Marie-Hélène Beaudry

On Monday the day began in healthy mode: pineapple granola, yogurt, ”little peanut butter toast”, warm-up led by Dillan M., last backpack day trip, ‘duffle bag’ and all the rest… a great start for our winter camping adventure!


Today, we walked about 7 km on relatively flat terrain with some small hills to get us pumped and warmed up. We really were ‘walking the talk’ because there was a lot of chatting on the trail. We went from lakes to winding paths deep in the forest. The sky was overcast, but it wasn’t really cold.


Our brains were also engaged thanks to the rich teachings of Elizabeth, a guide at the Triton. Did you know that fleas live in the snow? Do you know why spruce trees have a conical shape? Do you know how to tell the difference between a spruce and a fir? Do you know what you call a cat that falls into a can of paint on Christmas Eve… a Christmas “Painted-Cat”!!! Ok, that one is my very personal addition, not to be confused with the great wisdom shared by our guide. (translator’s note: this is one of those word-plays that is funny in French, but doesn’t work when translated into English – sorry!)


We stopped for lunch around halfway: hot burritos toasted on the fire, vegetable soup and crazy-delicious homemade brownies. As a proud gourmet with a full belly, and in total admiration of our chefs, I am already thinking about the gourmet dinner that no doubt awaits us later this evening… and I know that I am not the only one drooling!


Back at camp, the real work has only just begun. Fortunately, the group still seems to be bursting with energy. I saw Ben actually jumping down the trail to get some group gear to carry; frolicking, he loves a challenge just like I do! I wonder if his “boost” is related to the fir tree gum harvested from the bark that Nicolas made him taste earlier today! He has literally “tasted” the territory and this medicine seems to do him the greatest good. Later Momo asked me what it takes to volunteer with the foundation; he would like to get involved in the future. Motivation, we like that!


So, back to the real work: the troops were divided into three teams. The first set up the last tent and the second placed fir branches on the ground to add comfort and aroma to our canvas castle. The third, affectionately named the ”poo-team”, had the honor of organizing the bush toilet system: a ”solids” throne alongside a ”liquids” throne, all well hidden behind a wall of snow. The brats in the ‘War of the Tuques’ (a classic Quebec film, a must-see!) would be impressed!


Everyone took their tasks seriously, even Felycia, the impressive one-armed womangoddess-camper. Despite having injured her shoulder earlier in the expedition, she still worked with everyone. Half hidden under her big orange jacket, one of her arms rested against her body in a sling, while the other was very active, developing ambidextrous skills. Outstanding!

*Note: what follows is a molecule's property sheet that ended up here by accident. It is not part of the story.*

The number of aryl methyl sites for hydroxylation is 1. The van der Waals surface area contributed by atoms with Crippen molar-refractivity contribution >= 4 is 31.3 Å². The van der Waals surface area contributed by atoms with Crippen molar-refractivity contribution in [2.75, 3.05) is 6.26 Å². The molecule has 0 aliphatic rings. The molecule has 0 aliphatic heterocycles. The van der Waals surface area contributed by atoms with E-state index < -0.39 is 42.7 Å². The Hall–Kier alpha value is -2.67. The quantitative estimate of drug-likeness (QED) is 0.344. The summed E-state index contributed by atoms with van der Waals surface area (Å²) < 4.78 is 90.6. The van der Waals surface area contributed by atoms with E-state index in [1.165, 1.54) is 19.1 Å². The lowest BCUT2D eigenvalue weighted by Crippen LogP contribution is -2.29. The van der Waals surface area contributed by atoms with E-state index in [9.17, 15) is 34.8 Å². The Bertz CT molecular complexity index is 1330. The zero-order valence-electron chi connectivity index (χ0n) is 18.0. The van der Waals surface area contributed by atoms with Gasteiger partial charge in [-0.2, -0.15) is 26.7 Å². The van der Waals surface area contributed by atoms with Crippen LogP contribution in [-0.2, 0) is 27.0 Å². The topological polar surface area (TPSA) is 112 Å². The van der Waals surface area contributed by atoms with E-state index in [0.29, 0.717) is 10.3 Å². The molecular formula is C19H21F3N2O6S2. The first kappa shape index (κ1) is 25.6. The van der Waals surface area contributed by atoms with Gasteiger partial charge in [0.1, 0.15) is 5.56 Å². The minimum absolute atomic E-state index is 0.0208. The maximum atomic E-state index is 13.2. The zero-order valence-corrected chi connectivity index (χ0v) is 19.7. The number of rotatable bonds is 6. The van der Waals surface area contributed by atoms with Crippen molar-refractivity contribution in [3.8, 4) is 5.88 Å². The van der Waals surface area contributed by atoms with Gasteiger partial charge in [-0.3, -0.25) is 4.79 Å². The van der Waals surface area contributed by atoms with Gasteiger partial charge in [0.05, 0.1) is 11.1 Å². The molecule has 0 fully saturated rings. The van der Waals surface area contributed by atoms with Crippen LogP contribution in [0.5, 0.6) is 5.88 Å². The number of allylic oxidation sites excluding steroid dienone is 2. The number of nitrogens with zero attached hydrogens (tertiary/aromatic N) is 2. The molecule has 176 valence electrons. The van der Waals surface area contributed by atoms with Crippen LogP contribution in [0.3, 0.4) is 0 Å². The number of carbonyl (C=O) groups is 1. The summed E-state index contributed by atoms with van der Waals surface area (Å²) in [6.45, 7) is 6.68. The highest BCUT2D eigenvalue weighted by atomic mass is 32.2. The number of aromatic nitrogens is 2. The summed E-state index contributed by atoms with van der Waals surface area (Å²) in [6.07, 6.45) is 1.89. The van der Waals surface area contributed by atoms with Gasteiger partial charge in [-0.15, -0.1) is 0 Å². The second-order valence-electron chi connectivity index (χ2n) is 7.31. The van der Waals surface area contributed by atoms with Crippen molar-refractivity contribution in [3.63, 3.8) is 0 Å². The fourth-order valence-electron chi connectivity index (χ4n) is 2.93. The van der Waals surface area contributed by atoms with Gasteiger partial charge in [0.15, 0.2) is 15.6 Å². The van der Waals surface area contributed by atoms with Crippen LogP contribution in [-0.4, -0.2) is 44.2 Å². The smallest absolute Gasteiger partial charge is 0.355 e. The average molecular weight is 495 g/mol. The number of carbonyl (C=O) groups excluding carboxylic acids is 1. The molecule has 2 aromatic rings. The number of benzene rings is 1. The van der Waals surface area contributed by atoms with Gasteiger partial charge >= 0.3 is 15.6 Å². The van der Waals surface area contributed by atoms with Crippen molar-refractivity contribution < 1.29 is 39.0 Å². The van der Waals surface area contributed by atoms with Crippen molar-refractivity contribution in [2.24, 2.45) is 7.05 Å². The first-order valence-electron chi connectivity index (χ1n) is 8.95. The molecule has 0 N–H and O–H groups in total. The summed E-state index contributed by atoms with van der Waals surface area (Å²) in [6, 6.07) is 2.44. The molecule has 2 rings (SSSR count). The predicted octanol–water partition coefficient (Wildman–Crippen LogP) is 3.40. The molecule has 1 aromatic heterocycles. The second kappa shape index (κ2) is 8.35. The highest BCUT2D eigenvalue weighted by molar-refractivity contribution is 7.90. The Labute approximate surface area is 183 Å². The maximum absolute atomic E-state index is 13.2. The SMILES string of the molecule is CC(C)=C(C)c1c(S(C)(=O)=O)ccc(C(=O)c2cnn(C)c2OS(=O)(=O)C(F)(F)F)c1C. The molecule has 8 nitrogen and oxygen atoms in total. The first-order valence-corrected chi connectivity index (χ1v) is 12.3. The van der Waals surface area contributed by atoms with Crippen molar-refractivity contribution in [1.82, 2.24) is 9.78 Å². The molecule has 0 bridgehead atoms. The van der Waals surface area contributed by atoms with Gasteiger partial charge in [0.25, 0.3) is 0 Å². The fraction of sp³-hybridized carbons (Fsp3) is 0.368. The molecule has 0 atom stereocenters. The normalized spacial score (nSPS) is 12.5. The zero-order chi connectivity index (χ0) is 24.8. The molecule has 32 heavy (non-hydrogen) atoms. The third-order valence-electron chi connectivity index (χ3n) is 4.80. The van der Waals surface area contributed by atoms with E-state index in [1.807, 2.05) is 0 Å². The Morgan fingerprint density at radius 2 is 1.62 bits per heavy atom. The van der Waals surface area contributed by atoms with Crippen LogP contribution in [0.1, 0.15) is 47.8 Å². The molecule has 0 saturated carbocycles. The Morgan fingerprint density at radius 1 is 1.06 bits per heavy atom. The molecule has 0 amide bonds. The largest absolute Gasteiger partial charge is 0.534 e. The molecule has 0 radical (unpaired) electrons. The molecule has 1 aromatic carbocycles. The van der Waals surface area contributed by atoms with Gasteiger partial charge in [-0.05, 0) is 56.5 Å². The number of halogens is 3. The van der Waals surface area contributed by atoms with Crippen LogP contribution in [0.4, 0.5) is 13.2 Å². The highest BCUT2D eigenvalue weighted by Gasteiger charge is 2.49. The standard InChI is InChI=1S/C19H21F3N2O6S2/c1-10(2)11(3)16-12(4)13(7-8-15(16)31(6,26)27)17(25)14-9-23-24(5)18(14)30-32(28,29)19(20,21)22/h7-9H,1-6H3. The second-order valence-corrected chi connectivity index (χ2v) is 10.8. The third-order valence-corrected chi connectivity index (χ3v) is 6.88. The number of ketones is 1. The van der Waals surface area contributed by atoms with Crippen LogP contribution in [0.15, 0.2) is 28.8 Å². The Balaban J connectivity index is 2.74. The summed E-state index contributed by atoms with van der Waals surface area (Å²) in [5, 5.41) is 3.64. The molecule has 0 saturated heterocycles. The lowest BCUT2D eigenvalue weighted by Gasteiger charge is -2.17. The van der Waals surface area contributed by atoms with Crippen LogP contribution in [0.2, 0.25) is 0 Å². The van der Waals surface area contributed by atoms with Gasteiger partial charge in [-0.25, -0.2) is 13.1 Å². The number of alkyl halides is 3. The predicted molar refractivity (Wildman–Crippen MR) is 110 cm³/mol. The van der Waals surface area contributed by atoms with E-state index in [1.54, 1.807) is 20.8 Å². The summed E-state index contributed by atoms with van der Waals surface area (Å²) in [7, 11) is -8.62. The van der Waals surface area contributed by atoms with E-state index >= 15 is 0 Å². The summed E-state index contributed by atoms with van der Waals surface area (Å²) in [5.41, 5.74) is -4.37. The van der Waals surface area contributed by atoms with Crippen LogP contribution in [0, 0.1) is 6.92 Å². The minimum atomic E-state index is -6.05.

Once the work was done, it was time to play! Jessica appealed to everyone’s child’s heart by hosting an epic game of musical chairs, with accompanied by Catherine’s voice and her trusty banjo. Pretty cool, since as people got eliminated, the choir got bigger and so did the party! The competition was really tough, as we were dealing with experienced musical chair players. After many histrionics, falls and gales of laughter, the finale was a heated contest between Jessica and Lana. In the end, Lana was the winner, her smile reaching all the way to her long black braids. I am sincerely happy for her.


The evening went smoothly around the fire. After judicious advice on how best to manage your heat while winter camping, the dinner team arrived with our evening sustenance. Cream of broccoli soup, bourguignon, small potatoes, cakes and hot drinks cheered us up as the sun went down. I was able to discuss deep topics with some participants, learning in an uninhibited way about cancer. It’s crazy how unique each story is. The volunteers unanimously agree that these touching exchanges are really part of our volunteer pay. As Jessica said this afternoon: “things like that cannot be bought”. Totally agree with her!


The weather is good outside, people are sitting around the fire, hearts seem light (lighter than the stomachs anyway!). Little by little the stoves in the tents let out their smoke, the lanterns light up and the day comes to an end. It looks like a quiet night.


Until tomorrow, dear parents, families and friends. It is always a privilege to bring these stories to you. I hope it will feed your imagination and that you will feel a bit like you are with us. We blow you a kiss and a big “whiff” of spruce smell.


Marie-Helene Beaudry

Blogger-Photographer for the On the Tip of the Toes Foundation